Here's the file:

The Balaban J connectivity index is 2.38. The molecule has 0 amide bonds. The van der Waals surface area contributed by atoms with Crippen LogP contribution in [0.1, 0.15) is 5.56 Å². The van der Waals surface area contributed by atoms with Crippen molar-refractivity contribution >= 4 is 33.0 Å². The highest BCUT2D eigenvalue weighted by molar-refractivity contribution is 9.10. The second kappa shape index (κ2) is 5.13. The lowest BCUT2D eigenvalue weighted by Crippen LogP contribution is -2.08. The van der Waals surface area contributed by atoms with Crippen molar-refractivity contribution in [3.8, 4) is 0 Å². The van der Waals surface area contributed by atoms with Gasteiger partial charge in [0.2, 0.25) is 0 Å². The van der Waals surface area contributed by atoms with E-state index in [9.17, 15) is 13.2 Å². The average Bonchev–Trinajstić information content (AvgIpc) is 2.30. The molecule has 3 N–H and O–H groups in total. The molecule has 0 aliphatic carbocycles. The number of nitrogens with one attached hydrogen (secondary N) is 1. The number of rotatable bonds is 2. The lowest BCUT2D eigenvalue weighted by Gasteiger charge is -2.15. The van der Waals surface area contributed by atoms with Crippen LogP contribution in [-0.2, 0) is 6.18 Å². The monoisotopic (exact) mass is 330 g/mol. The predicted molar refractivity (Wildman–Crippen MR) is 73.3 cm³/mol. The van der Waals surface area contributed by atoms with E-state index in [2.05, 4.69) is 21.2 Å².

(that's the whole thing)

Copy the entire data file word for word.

The Balaban J connectivity index is 2.38. The molecule has 0 amide bonds. The van der Waals surface area contributed by atoms with Crippen LogP contribution in [0.1, 0.15) is 5.56 Å². The van der Waals surface area contributed by atoms with Crippen molar-refractivity contribution >= 4 is 33.0 Å². The highest BCUT2D eigenvalue weighted by molar-refractivity contribution is 9.10. The second kappa shape index (κ2) is 5.13. The lowest BCUT2D eigenvalue weighted by Crippen LogP contribution is -2.08. The van der Waals surface area contributed by atoms with Crippen molar-refractivity contribution in [3.8, 4) is 0 Å². The van der Waals surface area contributed by atoms with Gasteiger partial charge in [0.2, 0.25) is 0 Å². The van der Waals surface area contributed by atoms with E-state index in [9.17, 15) is 13.2 Å². The average Bonchev–Trinajstić information content (AvgIpc) is 2.30. The molecule has 3 N–H and O–H groups in total. The molecule has 0 aliphatic carbocycles. The number of nitrogens with one attached hydrogen (secondary N) is 1. The number of rotatable bonds is 2. The lowest BCUT2D eigenvalue weighted by Gasteiger charge is -2.15. The van der Waals surface area contributed by atoms with Crippen LogP contribution in [-0.2, 0) is 6.18 Å². The monoisotopic (exact) mass is 330 g/mol. The predicted molar refractivity (Wildman–Crippen MR) is 73.3 cm³/mol. The van der Waals surface area contributed by atoms with E-state index in [2.05, 4.69) is 21.2 Å².